Tarke’s Takes: San Diego State vs Kennesaw State

Keshad Johnson finishes on a fast break set up by an assist from Darrion Trammell. (Don De Mars/EVT)

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SDSU’s fearsome foursome return to the bench following a run. (Don De Mars/EVT)

“Bring the energy,” Coach Brian Dutcher put on the board before Monday’s game against Kennesaw State.

SDSU, who played two days earlier and lost an important resume-building opportunity against Saint Mary’s, needed to move on and take care of business against an Owls team that would leave a nasty stain on the Aztecs’ resume should they lose.

From the opening won tip by Nathan Mensah to cheering for the non-scholarship players to make a basket in the final minutes, the Aztecs heeded their coach’s message and played with enthusiasm. The team was relentless and left no doubt in the 88-54 victory.

Lamont Butler sparked numerous fast-break opportunities on Monday. (Don De Mars/EVT)

Licking your chops vs licking your wounds

The loss to Saint Mary’s was important as it will affect the team’s final seeding in the NCAA tournament. The players knew how much capturing a quadrant 1 victory mattered, but they lost. 

Some teams, after suffering a big loss, can feel sorry for themselves. They may lick their wounds and think about the prior loss for too long. Considering SDSU played just two days ago, they had every right to come out flat and sulking over a defeat that cost them a spot in the national rankings.

“NBA Mentality,” both Micah Parrish and Jaedon LeDee preached after the game. It’s Dutcher’s phrase reflecting the reality of the professional game, where 82 regular season contests force players to move on from the previous game, no matter the outcome. 

It was clear early on that the Aztecs had something to prove and wanted to put the loss behind them. In the opening 12 minutes, they shot 50% from the field and went 10-for-13 from two-point range. They went through a five-minute stretch in the first half on a dominating 19-2 run. By halftime, they led 39-25, which Dutcher was not satisfied with. The team grabbed the Owls by the throat to start the second half and put the game out of reach.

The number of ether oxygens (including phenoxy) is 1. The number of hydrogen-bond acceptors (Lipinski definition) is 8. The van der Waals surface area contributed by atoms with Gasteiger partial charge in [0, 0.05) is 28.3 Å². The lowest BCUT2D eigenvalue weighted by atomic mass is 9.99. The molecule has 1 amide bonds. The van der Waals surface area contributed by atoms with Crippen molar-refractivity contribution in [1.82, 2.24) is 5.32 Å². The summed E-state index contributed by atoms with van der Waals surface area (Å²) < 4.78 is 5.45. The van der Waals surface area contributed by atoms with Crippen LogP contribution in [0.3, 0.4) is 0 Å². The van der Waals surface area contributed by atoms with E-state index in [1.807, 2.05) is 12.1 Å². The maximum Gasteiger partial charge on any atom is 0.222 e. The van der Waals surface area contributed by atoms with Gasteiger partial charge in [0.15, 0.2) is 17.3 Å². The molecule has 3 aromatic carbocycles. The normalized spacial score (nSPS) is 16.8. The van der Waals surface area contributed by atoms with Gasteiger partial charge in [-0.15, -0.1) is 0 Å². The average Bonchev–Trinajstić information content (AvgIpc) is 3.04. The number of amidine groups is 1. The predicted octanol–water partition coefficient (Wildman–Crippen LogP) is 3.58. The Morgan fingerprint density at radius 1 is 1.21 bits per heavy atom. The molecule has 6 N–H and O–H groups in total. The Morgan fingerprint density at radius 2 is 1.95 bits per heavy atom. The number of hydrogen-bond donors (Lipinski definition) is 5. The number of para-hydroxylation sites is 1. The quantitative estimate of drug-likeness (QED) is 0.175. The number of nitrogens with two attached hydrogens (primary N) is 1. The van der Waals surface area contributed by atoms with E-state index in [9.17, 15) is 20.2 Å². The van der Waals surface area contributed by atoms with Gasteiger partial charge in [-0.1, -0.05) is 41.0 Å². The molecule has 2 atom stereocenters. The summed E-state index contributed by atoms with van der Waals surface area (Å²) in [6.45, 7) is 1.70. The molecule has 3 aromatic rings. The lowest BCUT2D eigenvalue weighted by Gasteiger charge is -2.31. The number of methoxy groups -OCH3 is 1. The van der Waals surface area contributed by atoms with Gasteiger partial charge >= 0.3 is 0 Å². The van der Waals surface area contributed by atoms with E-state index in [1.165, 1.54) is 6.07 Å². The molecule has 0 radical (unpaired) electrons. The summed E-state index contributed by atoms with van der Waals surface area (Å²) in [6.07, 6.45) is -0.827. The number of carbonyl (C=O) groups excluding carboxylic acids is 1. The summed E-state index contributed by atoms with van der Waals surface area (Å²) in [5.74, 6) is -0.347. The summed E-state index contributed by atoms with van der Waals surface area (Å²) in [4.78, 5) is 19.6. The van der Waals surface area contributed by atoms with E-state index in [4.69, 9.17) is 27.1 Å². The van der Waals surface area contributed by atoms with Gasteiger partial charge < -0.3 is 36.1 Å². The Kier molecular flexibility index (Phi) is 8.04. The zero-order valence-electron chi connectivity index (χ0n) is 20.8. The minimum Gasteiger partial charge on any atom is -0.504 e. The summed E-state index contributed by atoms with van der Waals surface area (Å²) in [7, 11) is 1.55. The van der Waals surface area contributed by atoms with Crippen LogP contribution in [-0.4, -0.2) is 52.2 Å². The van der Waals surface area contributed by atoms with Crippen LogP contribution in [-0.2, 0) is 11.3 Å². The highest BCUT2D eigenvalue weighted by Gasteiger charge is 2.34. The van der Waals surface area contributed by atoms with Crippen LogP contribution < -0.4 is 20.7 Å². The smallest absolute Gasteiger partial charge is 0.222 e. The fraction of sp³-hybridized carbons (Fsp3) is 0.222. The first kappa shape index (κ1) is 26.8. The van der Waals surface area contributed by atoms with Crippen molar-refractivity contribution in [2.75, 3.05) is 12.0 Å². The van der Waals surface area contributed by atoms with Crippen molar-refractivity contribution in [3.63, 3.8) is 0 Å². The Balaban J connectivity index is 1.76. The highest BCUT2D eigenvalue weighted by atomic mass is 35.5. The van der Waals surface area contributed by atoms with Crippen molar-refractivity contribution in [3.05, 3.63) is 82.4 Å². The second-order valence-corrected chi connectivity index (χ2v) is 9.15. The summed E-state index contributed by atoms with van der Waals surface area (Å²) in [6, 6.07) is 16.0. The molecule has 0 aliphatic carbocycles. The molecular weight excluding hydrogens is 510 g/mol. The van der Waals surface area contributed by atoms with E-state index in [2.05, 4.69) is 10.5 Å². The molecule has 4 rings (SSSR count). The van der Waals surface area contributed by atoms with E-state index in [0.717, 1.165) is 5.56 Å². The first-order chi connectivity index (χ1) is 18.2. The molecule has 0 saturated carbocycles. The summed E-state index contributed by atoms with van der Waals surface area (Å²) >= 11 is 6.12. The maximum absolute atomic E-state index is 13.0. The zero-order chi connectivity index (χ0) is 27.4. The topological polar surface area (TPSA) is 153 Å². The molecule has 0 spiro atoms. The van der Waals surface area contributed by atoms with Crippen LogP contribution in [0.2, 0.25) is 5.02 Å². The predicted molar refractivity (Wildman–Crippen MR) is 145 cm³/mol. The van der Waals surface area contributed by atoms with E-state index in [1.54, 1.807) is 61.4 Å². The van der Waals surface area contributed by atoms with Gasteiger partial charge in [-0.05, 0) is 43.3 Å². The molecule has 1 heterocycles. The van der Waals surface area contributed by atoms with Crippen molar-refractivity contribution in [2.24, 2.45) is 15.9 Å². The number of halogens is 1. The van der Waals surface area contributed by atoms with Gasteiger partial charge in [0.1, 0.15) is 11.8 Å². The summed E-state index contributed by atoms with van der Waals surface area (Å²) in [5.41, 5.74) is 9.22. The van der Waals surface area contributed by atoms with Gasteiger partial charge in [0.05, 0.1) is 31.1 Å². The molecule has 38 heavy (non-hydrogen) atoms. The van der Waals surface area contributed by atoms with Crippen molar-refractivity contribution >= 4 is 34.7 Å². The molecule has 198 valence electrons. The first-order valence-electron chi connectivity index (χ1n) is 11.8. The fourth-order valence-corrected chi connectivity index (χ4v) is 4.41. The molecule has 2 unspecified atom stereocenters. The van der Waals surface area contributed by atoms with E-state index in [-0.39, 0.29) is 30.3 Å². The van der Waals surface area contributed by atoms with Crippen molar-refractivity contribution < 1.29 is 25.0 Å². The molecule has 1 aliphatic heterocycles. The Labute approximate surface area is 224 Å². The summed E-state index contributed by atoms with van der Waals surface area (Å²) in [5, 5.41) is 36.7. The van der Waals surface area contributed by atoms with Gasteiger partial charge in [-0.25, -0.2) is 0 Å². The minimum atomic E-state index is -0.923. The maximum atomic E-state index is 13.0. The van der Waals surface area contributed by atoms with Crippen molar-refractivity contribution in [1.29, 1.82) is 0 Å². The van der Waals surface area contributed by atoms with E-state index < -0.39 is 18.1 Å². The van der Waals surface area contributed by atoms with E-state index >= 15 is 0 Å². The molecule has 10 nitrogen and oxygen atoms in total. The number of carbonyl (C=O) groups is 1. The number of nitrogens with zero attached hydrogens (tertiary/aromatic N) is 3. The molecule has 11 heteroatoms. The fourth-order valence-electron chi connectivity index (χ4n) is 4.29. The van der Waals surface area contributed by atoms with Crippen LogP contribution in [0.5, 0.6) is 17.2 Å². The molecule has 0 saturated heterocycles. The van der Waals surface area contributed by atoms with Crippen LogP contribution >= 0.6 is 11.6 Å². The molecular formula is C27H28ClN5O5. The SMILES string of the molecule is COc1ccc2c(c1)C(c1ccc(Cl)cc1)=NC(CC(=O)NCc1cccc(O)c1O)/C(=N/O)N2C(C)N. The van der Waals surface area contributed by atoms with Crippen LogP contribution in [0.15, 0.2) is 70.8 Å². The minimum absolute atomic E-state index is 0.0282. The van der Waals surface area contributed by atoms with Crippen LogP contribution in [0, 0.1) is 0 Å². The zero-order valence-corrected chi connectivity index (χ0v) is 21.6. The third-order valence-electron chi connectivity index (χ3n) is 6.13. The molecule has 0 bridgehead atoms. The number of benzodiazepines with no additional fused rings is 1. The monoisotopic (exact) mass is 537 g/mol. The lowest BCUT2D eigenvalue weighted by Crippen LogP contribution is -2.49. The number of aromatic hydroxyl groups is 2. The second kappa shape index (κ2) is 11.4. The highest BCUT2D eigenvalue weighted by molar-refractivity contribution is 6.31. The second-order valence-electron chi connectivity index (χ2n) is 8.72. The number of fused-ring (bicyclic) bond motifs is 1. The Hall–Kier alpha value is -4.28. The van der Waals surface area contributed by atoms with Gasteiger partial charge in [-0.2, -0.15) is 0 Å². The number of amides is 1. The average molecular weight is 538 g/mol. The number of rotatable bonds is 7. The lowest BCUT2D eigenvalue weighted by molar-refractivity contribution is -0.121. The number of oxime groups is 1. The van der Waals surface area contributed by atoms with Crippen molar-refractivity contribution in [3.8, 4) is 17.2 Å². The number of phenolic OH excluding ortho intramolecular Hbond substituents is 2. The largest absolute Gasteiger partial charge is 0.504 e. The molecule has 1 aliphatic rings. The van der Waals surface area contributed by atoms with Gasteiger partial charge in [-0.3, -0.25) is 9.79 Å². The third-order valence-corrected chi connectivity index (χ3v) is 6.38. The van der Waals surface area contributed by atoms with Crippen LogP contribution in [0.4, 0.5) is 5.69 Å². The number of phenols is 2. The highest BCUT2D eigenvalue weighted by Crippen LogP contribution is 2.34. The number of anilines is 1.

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“We came back, had a good practice, and really zeroed in on this game,” LeDee said.

The Aztecs also showed the ability to beat up inferior competition. Coming into the night, SDSU struggled against UC Irvine and Troy, needing last-minute plays to win both games. But as fifteen-point favorites against Kennesaw State, they flexed their muscle, and the starters were given the early curtain call for the non-scholarship players to finish the game.

Against division one opponents, this was the first time coasting to victory since the first game of the season.

“We’re used to the grind; we shouldn’t think anything should be easy,” LeDee said. “When we do have to grind, it’s just another day, and when we get breaks like this, it’s nice to see.”

Echoing the sentiment a few minutes later, Dutcher said, “This is just a long process of growing; we’ve played a good enough schedule and resume; we just have to continue to get better,” 

Darrion Trammell points to a teammate as a referee raises signals a made three. (Don De Mars/EVT)

Sharing the wealth

To begin the season, SDSU’s offense felt much different compared to last year. Not necessarily because of stellar shooting; it was through assists and a flowing offense. In the first four games of the season, they averaged 15.5 assists per game. The offense moved through a transition and juxtaposed the isolation basketball of last season.

In Maui, the team recorded 14 assists against Ohio State and shot almost 48% from the field. The offense showed firepower against a top program. But they played differently against Arizona and Arkansas. They combined for 12 assists in both games. The offense no longer moved, and sets were stagnant, with Darrion Trammell and Matt Bradley playing hero ball to save possessions. This could have been attributed to a lack of preparation for both opponents.

But against Troy and Saint Mary’s, the offense gave off the image of the same isolation basketball of last season. Bradley and Trammell attempted to beat their defenders, and when they had a cold shooting night against the Gaels, they lost.

“Saint Mary’s, Arkansas, and Arizona, they aren’t going to leave shooters,” Dutcher said. “They’re gonna say we have a seven-footer at the rim; we’re gonna stay extended on your shooters. You have to drive and score over us, or you have to hit a post, and you have to finish over us. It’s more of a byproduct of how teams are playing us than our willingness to pass the ball.”

Against the Owls, they did not have an intimidating center to deter the offense. But Dutcher said that they still worked on plays that would have success against those same stifling defenses. On Monday night, the offense was constantly moving.

The Aztecs shared the wealth. In the first half, they dished out 12 assists on 16 made field goals. They soared in transition and did not let the ball sit in one place for too long. With their assist count high, it correlated with their shooting percentage. They finished with 21 assists on 31 field goals. They shot 50.8%.

Micah Parrish led SDSU with 19 points on Monday against Kennesaw State. (Don De Mars/EVT)

SDSU needs a consistent spark plug off the bench